Visu, a colossus

Director Kasturi Raja

I owe my career to him. I did not know anything when I came to Madras in search of livelihood. Cinema was my goal and I was exploring opportunities, when I met Visu. He asked me whether I was familiar with direction, I lied that I was. From his first film Manal Kayiru to Sakalakala Sambanthi, I worked with him. In the process, I learnt several things related to life too. It was to him I went with the cheque, when I was first engaged as a director for a film. Blessing me, he said, “Do not give false promise or hope to anybody. Because falsehoods are common in this field. I haven’t forgotten those words. People, who have stories, approach me for an appointment with my son Dhanush. I tell them that I’m not the right person for this. It may cause heart burn and they may not even believe me but that is the truth. Why mislead someone with false hope? I am proud to say that I learnt everything from my guru, Visu, who was a colossus.

Actor Rekha

I acted in four films under his baton — Mappillai Sir, Vedikai En Vadikai, Varavu Nalla Uravu and Kavalan Avan Kovalan — featuring leading artistes. He was a workaholic and his shooting spot was always serious, even if it was a comedy film. Meticulous in his planning, he hated wastage of any sort. His sharp story sense and the ability to make a tight script were his strengths. Even his dialogue was crisp. Comedy flowed naturally from his pen. I was very young and Tamil was not my mother tongue. So I found it difficult to speak his lines. After a couple of times, he would rewrite the lines on the spot. Such was his power. The Tamil film industry has lost a good director and script writer.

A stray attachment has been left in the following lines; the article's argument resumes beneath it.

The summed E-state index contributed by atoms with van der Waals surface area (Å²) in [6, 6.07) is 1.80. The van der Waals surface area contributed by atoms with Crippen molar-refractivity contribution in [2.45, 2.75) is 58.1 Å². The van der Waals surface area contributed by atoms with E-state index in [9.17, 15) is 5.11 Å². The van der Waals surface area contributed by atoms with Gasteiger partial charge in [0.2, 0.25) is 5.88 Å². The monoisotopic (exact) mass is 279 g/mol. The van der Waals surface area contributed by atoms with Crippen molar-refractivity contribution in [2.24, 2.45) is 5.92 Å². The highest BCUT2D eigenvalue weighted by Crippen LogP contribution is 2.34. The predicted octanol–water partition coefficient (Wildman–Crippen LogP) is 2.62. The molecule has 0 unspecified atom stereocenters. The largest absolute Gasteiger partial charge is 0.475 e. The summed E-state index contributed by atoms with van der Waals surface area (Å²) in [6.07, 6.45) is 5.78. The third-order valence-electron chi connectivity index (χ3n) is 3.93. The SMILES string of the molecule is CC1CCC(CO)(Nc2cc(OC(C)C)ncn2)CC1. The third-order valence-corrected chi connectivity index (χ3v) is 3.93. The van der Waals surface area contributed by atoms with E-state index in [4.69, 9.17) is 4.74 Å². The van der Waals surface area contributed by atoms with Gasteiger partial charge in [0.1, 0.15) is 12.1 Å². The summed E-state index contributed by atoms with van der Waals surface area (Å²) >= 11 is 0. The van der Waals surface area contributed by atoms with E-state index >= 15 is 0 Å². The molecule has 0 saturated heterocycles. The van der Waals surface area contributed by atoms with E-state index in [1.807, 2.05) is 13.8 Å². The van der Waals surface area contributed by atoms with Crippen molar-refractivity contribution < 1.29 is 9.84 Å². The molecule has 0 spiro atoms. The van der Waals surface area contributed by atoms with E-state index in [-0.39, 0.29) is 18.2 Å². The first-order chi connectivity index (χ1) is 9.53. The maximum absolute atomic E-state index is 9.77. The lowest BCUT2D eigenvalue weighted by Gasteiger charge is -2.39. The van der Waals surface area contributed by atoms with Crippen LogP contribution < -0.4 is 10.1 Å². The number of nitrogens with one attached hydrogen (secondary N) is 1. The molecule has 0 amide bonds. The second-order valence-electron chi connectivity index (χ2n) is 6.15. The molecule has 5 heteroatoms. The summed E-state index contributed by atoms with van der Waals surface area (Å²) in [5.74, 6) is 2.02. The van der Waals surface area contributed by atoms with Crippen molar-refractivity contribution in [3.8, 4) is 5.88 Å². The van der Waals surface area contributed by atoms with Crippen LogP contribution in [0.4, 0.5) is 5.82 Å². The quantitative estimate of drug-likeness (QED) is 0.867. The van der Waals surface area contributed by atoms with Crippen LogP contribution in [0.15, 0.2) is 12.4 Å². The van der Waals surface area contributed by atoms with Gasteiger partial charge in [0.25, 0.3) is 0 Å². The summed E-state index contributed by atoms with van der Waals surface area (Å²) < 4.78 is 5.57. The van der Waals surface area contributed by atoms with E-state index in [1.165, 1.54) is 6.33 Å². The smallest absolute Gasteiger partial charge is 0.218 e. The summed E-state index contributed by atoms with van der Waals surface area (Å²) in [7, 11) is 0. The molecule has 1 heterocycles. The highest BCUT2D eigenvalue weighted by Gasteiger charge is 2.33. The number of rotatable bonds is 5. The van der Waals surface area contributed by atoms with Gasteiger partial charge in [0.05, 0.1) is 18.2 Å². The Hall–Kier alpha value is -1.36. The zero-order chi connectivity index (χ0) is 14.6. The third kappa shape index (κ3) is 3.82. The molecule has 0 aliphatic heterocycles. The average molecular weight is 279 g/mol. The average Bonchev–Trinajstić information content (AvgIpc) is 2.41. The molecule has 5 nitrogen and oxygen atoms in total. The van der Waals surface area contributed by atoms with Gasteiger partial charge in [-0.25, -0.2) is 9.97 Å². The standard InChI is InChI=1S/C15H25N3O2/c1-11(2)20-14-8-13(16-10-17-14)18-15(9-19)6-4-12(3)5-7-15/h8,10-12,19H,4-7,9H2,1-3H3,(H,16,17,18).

Actor Ananthi

I would always remember him as a person oozing with kindness. If somebody went to him with a problem, he would not rest until he found a solution. If it was beyond him, he would suggest the right person. In 1975-76, I acted in the play, “Easwara Allah Tere Nam,” written by him and directed by Y.Gee. Mahendra. After that, I acted in some ten plays, which he directed. When he started work on Manal Kayiru,” he asked me to dub for the heroine. In fact, he took almost all of his theatre friends with him during his film journey. His growth never affected that equation. On my side, all the milestones in my life happened with his blessings. On location, I once noticed that a boy seemed a little distracted. Some personal issue. Visu and that boy had a long conversation, when shooting was suspended. It was resumed only after some understanding was reached. In a couple of days, I came to know that Visu had sorted out the problem. He never spoke about it. Such was his integrity.

Actor Sivakumar

My homage to my friend:

After director K. Balachander, you were the one, who showed the middle class life in the right perspective on stage and also on cinema. Manal Kayiru and Samsaram Athu Minsaram showed your calibre. Through “Arattai Arangam,” you reached the mass. Young students in the villages got recognition and aid because of this platform. Both your daughters live abroad. You once told me, “If I die, I’ll be lying like an orphan, until they reach my side.” My friend, you were so noble, both were with you when your end came. Farewell my friend, extreme caution necessitated by the deadly Corona prevented me from paying my last respects to you. When will we meet again?